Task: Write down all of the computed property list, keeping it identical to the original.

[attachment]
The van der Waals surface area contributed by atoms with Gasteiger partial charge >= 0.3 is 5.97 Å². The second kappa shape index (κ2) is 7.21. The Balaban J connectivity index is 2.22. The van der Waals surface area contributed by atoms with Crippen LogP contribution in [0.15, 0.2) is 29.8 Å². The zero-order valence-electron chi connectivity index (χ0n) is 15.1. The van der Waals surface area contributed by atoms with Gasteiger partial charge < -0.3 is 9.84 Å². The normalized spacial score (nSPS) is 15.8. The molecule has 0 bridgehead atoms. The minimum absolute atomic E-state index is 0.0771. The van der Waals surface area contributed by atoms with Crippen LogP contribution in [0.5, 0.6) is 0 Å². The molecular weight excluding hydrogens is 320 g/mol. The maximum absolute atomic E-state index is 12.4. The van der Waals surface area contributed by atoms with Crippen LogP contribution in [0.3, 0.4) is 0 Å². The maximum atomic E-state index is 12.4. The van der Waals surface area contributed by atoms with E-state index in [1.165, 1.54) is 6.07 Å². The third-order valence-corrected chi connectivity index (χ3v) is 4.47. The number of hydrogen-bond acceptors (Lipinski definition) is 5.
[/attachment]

The van der Waals surface area contributed by atoms with Gasteiger partial charge >= 0.3 is 5.97 Å². The second kappa shape index (κ2) is 7.21. The Balaban J connectivity index is 2.22. The van der Waals surface area contributed by atoms with Crippen LogP contribution in [0.15, 0.2) is 29.8 Å². The zero-order valence-electron chi connectivity index (χ0n) is 15.1. The van der Waals surface area contributed by atoms with Gasteiger partial charge < -0.3 is 9.84 Å². The normalized spacial score (nSPS) is 15.8. The molecule has 0 bridgehead atoms. The minimum absolute atomic E-state index is 0.0771. The van der Waals surface area contributed by atoms with Crippen LogP contribution in [0.5, 0.6) is 0 Å². The molecular weight excluding hydrogens is 320 g/mol. The maximum absolute atomic E-state index is 12.4. The van der Waals surface area contributed by atoms with Crippen LogP contribution in [0.3, 0.4) is 0 Å². The maximum atomic E-state index is 12.4. The van der Waals surface area contributed by atoms with E-state index in [1.165, 1.54) is 6.07 Å². The third-order valence-corrected chi connectivity index (χ3v) is 4.47. The number of hydrogen-bond acceptors (Lipinski definition) is 5.